The pos­si­bil­ity of an Aus­trian politi­cian who fol­lows an ex­treme far-right dis­course in the elec­tion cam­paign gain­ing a seat in the up­com­ing gov­ern­ment is fright­en­ing

Daily Sabah (Turkey) - - Front Page - SAADET ORUÇ

NOT ONLY prej­u­diced politi­cians, but also cen­ter-right lead­ers in Europe played a big role in the re­cent pop­u­lar­ity of far-right cam­paigns

The rise of far-right dis­course in Europe seems to be ac­cel­er­at­ing as Aus­tria is about to elect a new gov­ern­ment in a vote on Sun­day. Ac­cord­ing to polls, the far-right Aus­trian Free­dom Party (FPÖ) ap­pears it will at least be a part­ner in the new Aus­trian gov­ern­ment. As a po­lit­i­cal fig­ure who has re­port­edly re­ceived train­ing at neoNazi or­ga­ni­za­tions, the head of the FPÖ, Heinz-Chris­tian Stra­che, claimed at the be­gin­ning of the elec­tion cam­paign that Aus­tria is be­ing “Is­lam­i­fied,” call­ing for a ban on what he re­ferred to as “fascis­tic Is­lam.”

Dur­ing the elec­tion cam­paign, Is­lam, refugees and fun­da­men­tal hu­man rights were bru­tally tar­geted to re­ceive max­i­mum sup­port from Aus­tri­ans. Here, it can be noted that Aus­trian ap­proval for the ac­cel­er­a­tion of the farm right is sure to dam­age the prin­ci­ples and the unity of the EU. How­ever, what is sad is these big­oted dis­courses and hos­tile at­ti­tudes to­ward Is­lam and refugees, or what they like to con­sider the oth­ers, have been met with sym­pa­thy among seg­ments of Aus­tria’s public, demon­strat­ing the far-right party’s firm base in the coun­try.

Ac­tu­ally, these trends in Aus­tria are not new. Ex­am­ples of these dan­ger­ous ap­proaches to­ward Mus­lims and refugees were re­cently seen in other Euro­pean coun­tries dur­ing their na­tional elec­tions, not only among racist Euro­pean politi­cians, but also by cen­ter-right lead­ers who played big roles in the re­cent pop­u­lar­ity of far-right cam­paigns.

The sup­port given to Ma­rine Le Pen’s Na­tional Front (NF) in France, the suc­cess of the Al­ter­na­tive for Ger­many (AfD) in Ger­many and Geert Wilders’s Party for Free­dom in the Nether­lands, point to a dan­ger­ous trend in the po­lit­i­cal and strate­gic pic­ture of the 28-mem­ber bloc.

An­other in­stance fol­lowed the in­de­pen­dence ref­er­en­dum held in Cat­alo­nia, Spain, con­firm­ing the lim­its of Euro­pean de­ci­sion mak­ers re­gard­ing the unau­tho­rized de­mands of oth­ers for fun­da­men­tal hu­man rights. The rise of the far right through­out Europe should be eval­u­ated in light of devel­op­ments in au­ton­o­mous re­gions look­ing to break away from their states. The vi­o­lent re­sponses of the cen­tral gov­ern­ments to­ward these de­mands for in­de­pen­dence also are in line with the cur­rent phe­nom­e­non of the far-right’s in­creased pres­ence. Clearly, noth­ing re­mains of the EU’s sa­cred prin­ci­ples, which once in­cluded re­spect for in­di­vid­ual rights and fun­da­men­tal free­doms.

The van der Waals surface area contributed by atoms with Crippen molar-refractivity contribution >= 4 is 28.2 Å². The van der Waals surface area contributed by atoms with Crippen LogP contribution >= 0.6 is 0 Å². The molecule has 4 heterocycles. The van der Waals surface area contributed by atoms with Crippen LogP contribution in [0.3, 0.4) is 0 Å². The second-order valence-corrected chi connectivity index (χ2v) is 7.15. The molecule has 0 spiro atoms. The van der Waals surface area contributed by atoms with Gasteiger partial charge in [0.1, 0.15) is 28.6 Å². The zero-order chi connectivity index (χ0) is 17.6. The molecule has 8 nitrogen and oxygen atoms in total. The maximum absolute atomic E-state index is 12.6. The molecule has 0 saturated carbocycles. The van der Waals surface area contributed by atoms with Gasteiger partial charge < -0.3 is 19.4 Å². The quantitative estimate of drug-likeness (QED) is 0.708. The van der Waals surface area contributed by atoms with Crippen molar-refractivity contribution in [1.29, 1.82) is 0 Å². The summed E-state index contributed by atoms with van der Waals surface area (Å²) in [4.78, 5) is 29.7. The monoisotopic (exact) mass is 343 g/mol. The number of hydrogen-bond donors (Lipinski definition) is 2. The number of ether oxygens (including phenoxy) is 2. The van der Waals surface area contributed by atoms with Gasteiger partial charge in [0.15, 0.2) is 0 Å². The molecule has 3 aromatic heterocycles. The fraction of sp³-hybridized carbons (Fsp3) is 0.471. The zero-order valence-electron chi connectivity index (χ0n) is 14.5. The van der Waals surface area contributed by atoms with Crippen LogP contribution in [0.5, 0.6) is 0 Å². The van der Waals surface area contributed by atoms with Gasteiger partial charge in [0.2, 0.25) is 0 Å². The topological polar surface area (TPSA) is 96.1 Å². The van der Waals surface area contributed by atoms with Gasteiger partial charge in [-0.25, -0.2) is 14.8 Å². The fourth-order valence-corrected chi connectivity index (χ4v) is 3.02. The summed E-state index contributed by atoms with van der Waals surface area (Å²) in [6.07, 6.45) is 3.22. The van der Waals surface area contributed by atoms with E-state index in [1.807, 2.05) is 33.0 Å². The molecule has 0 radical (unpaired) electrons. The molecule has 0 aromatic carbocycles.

Bri­tain’s prepa­ra­tions in the Brexit process and the de­mands for in­de­pen­dence from some au­ton­o­mous re­gions are dom­i­nat­ing the EU’s agenda with the te­dious task of com­bat­ting the far right’s rise and big­otry. If the bloc gives in, mem­ber states will have to ac­cept be­ing sur­rounded by prej­u­dice and make a deal with far-right lead­ers. How­ever, it would mean the end of the union’s goals of sol­i­dar­ity and de­vel­op­ment.

Lastly, ex­clud­ing Turkey from the mem­ber­ship process will also con­trib­ute to the col­lapse of the ba­sic prin­ci­ples of the union. Since Turkey might present an an­ti­dote for Europe’s cur­rent sit­u­a­tion con­tam­i­nated by the rise of the far right and hos­til­ity for Is­lam.

A tram passes an elec­tion cam­paign posters of top can­di­dates from Aus­trian po­lit­i­cal par­ties ahead of the gen­eral elec­tions, Vi­enna, Aus­tria, Oct. 5.

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